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Topic: Help controlling 3 LEDs based on analog output (Read 420 times) previous topic - next topic

mcart2jm

Dec 10, 2019, 07:35 pm Last Edit: Dec 10, 2019, 07:43 pm by mcart2jm
Hello,

I'm very new to using and programming Arduinos and am tasked with using one for a class project. My goal is to control three LEDs based on the output of an eTape Liquid Level Sensor (https://www.adafruit.com/product/2656).

I have a sketch that's outputing to the serial monitor and the values are adjusting as expected for variable water levels, but I'm having trouble using the analog read to control the LEDs. Below is my current sketch:

Code: [Select]


// the value of the 'other' resistor
#define SERIESRESISTOR 270   

// What pin to connect the sensor to
#define SENSORPIN A0

const int analogPin = A0;     // pin that the sensor is attached to
const int ledPinG = 13;       // pin that the LED is attached to
//const int ledPinY = 12;
//const int ledPinR = 11;
const int threshold = 962;   // threshold level that's in the range of the analog input


void setup(void) {
  // initialize the LED pin as an output:
  pinMode(ledPinG, OUTPUT);
  pinMode(ledPinY, OUTPUT);
  pinMode(ledPinR, OUTPUT);
  // initialize serial communications:
  Serial.begin(9600);
}

void loop(void) {
 float reading;

  reading = analogRead(SENSORPIN);

  // convert the value to resistance
  reading = (1023 / reading)  - 1;
  reading = SERIESRESISTOR / reading;
  Serial.print("Sensor resistance ");
  Serial.println(reading);

  delay(1000);
}

void loop() {
  // read the value of the potentiometer:
  int analogValue = analogRead(analogPin);

  // if the analog value is high enough, turn on the LED:
  if (analogValue > threshold) //) && ((analogValue < threshold)){
    digitalWrite(ledPinG, HIGH);
  } else {
    digitalWrite(ledPinG, LOW);
  }

//    if ((analogValue > threshold)) && ((analogValue < threshold)) {
//    digitalWrite(ledPinY, HIGH);
//  } else {
//    digitalWrite(ledPinY, LOW);
//  }

//    if ((analogValue > threshold)) && ((analogValue < threshold)) {
//    digitalWrite(ledPinR, HIGH);
//  } else {
//    digitalWrite(ledPinR, LOW);
//  }

  print the analog value:
Serial.println(analogValue);
  delay(1000);        // delay in between reads for stability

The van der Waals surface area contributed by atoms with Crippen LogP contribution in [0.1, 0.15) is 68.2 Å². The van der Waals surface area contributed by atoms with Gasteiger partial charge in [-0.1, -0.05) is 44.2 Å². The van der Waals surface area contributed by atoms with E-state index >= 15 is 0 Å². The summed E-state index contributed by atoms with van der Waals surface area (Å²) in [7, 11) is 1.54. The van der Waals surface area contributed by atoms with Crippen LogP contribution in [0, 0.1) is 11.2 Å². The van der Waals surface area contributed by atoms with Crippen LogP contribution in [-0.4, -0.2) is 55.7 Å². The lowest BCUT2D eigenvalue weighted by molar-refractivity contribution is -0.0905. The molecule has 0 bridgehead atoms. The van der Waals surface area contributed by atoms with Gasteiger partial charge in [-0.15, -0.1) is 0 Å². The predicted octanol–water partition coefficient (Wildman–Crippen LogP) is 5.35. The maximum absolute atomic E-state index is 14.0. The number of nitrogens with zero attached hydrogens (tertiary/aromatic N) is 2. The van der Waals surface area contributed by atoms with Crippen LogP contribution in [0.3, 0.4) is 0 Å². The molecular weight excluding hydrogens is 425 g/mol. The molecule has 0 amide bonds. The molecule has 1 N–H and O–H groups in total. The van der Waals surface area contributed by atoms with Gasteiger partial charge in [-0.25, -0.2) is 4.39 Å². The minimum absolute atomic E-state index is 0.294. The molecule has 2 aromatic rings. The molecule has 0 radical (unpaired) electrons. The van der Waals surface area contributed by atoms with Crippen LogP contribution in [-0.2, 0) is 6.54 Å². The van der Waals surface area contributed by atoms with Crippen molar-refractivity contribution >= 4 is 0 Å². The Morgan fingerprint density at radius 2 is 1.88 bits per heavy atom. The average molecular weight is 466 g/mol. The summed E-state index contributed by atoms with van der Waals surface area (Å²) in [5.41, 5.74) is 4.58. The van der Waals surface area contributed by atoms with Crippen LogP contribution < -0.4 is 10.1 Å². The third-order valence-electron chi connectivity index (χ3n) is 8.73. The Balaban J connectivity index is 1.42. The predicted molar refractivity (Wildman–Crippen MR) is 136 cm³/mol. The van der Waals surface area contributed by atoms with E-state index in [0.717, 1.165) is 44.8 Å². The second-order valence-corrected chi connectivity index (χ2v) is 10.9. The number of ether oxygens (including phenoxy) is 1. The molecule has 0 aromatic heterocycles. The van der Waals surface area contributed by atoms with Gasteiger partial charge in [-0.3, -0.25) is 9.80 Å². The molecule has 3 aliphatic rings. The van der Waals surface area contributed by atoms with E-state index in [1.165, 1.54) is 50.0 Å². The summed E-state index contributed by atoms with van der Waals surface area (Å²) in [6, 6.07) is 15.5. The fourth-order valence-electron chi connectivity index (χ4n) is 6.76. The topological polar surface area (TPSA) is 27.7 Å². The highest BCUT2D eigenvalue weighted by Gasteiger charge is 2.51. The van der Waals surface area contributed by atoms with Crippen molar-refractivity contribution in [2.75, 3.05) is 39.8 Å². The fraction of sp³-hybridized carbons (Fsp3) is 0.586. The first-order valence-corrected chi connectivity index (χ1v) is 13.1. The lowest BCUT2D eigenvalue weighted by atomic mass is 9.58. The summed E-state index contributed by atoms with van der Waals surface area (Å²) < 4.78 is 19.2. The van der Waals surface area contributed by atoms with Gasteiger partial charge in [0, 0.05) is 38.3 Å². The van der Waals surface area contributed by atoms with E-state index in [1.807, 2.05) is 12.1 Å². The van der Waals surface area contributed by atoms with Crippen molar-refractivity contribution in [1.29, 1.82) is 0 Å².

}


 
There is a fair amount currently commented out as I'm trying to start small and get one LED turning on based on a value greater that the threshold value.

I'll be more than happy to answer any questions.

thank you for any help!

Josh

slipstick

Well that doesn't even compile because, among other things, you have 2 loop()s and you can't have 2 functions with the same name. So you haven't been seeing any results from that code.

How do you think that the first loop(), which is fiddling about with "sensor resistance", will help with your requirements?

Presumably if the LEDs are supposed to switch on at different levels you'll need more than one threshold?

Steve

mcart2jm

Apologies, I was not given much guidance on this when given the project. What I was observing was using the serial monitor.

To fix the issue with the 2 loop()s will I need to create a new void setup(*name*) for the second loop() as well as giving the first a unique name?

Thank you!

cattledog

Welcome to the forum. Good job using code tags on you first post.

Not such a good job on posting code which does not compile.

Quote
To fix the issue with the 2 loop()s will I need to create a new void setup(*name*) for the second loop() as well as giving the first a unique name?
No. Arduino sketches have only one setup() and one loop() function.

Why do you think you need more than one of each?

slipstick

Let me ask again...why do you need that first loop()? What does it give you that you need for the job of switching LEDs on and off?